It also revealed that for coastal cities, the predicted intensity tended to be lower, and the predicted epidemic was generally larger and longer-lasting.

To explore why outbreaks in crowded cities may be of lower intensity, the team built population models where people had a lot of contact within their household, less contact with people outside of their households, and comparatively rare contact with others in the same prefecture.

“Assumptions are consistent with reports that the majority of onward transmission occurred in households,” writes the team.

Further analysis revealed that sparse prefectures tended to have outbreaks that were shorter in duration but more intense and confined to particular neighborhoods. In contrast, crowded prefectures tended to have more prolonged, less intense outbreaks that moved between more connected neighborhoods.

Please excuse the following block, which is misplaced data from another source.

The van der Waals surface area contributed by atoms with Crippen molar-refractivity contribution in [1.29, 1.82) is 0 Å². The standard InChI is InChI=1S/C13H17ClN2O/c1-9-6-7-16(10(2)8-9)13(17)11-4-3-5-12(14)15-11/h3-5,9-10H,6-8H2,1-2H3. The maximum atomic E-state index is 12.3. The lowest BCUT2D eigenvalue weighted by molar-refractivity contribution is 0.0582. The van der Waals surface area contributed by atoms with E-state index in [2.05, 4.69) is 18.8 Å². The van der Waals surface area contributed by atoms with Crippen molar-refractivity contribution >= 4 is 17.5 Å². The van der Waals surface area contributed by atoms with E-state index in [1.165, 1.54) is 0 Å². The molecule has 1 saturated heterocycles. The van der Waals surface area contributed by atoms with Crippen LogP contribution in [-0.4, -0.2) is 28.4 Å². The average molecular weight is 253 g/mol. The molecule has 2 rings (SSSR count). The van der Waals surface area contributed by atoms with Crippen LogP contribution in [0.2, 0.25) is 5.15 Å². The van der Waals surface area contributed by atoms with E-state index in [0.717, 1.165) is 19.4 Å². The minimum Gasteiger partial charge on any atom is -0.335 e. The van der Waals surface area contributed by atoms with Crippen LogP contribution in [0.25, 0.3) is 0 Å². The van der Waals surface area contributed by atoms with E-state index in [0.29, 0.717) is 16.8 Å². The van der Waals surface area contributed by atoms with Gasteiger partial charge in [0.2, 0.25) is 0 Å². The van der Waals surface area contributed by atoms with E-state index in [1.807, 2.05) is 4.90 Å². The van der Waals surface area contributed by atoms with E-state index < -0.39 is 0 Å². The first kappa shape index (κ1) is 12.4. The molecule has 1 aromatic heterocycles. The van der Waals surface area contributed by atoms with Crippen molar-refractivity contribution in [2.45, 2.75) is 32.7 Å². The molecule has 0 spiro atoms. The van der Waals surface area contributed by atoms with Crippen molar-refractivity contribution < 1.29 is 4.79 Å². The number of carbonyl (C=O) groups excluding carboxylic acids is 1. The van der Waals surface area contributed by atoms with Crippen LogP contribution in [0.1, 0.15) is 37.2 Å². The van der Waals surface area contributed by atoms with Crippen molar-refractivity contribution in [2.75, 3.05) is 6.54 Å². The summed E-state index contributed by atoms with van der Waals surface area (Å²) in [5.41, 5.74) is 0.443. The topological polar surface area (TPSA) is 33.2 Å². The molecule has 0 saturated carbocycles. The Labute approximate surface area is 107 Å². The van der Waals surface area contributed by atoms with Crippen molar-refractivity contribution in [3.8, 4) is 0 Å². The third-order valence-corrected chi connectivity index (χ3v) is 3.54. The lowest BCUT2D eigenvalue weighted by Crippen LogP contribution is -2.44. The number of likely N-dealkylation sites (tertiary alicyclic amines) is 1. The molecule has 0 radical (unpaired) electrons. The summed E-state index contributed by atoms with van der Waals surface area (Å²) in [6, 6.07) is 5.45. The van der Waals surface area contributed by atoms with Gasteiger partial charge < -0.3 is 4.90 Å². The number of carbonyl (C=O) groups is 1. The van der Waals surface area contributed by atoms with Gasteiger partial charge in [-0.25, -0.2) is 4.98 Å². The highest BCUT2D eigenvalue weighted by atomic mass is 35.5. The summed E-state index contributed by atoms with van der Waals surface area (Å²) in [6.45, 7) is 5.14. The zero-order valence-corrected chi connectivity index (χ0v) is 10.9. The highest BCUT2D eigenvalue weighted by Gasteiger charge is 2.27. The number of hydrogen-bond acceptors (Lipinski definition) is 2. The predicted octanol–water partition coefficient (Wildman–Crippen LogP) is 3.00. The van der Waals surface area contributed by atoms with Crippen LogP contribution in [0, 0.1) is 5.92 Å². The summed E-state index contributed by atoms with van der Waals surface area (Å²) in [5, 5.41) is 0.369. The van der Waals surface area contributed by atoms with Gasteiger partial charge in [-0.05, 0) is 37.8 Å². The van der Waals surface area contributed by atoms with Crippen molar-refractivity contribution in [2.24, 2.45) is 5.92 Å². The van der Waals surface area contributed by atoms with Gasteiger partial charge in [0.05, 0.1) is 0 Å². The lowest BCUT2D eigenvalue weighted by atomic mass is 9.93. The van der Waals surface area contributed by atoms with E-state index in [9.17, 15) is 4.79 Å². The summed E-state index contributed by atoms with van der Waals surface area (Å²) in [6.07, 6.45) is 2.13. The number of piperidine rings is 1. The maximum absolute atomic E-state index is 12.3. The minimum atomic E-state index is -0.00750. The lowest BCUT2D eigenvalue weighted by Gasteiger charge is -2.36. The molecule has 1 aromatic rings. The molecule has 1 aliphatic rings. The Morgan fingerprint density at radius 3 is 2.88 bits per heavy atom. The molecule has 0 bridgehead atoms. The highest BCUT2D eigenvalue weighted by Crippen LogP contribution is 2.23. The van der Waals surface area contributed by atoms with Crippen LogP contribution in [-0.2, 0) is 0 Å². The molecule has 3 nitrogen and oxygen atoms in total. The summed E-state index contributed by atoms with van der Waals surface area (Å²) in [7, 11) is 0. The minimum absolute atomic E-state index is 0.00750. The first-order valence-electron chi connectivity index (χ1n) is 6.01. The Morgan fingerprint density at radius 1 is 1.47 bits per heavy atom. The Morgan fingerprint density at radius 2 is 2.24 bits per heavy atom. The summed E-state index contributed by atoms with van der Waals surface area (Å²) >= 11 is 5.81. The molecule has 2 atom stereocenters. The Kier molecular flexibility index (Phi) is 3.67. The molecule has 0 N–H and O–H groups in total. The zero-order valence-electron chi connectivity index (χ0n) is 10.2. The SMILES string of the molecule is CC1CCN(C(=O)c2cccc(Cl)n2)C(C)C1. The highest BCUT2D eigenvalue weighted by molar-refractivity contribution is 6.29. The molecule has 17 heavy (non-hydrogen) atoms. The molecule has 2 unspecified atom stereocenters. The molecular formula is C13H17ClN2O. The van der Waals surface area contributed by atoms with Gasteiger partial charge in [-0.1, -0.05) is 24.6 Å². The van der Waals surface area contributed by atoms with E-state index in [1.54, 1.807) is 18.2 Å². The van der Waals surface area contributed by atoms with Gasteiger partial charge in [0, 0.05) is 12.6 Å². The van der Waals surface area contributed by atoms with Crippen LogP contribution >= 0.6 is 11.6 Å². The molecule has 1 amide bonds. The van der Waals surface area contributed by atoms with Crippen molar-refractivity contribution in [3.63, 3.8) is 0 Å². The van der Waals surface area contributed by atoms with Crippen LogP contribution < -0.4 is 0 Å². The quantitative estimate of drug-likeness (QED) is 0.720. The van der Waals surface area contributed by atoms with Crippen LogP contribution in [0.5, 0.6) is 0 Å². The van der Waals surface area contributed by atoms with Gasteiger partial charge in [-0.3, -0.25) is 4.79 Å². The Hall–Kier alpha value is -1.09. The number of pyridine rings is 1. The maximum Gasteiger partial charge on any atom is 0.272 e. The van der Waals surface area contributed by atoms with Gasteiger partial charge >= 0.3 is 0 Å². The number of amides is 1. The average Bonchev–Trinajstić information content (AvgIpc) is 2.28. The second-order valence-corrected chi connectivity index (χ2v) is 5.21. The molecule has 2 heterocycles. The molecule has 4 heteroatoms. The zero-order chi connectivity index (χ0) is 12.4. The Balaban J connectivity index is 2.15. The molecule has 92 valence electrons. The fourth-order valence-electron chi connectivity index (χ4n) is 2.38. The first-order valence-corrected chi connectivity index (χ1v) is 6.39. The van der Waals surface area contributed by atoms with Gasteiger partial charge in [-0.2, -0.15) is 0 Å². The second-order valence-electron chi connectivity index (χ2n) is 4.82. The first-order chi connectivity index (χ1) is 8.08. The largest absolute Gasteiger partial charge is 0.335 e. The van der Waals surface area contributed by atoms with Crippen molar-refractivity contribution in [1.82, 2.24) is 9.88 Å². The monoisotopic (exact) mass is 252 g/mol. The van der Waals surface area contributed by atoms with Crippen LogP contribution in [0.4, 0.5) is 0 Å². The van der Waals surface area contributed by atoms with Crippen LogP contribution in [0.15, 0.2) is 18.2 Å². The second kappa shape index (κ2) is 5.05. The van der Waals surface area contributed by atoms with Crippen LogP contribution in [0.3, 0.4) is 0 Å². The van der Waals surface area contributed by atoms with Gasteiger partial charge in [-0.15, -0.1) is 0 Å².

“These outbreaks had larger final size than those in less-crowded areas, which likely is related to large overdispersion in the reproduction number of COVID-19, where local outbreaks can reach their full potential due to the availability of contacts,” suggests the team.

Interventions need to focus on taking crowding into account

The researchers say their findings demonstrate that spatial context, particularly crowding, can increase the risk of more intense epidemics in more rural, less crowded areas and that non-pharmaceutical interventions implemented in cities across the world need to be considered within the context of crowding.

“Specifically, cities in sub-Saharan Africa have high predicted epidemic intensities that will likely overwhelm already stressed health care systems,” they warn.

Important Notice

medRxiv publishes preliminary scientific reports that are not peer-reviewed and, therefore, not be regarded as conclusive, guide clinical practice/health-related behavior, or treated as established information.

Journal reference:

Kraemer M, et al. Crowding and the epidemic intensity of COVID-19 transmission. MedRxiv 2020. doi:

Sally Robertson

Written by

Sally Robertson

Sally first developed an interest in medical communications when she took on the role of Journal Development Editor for BioMed Central (BMC), after having graduated with a degree in biomedical science from Greenwich University.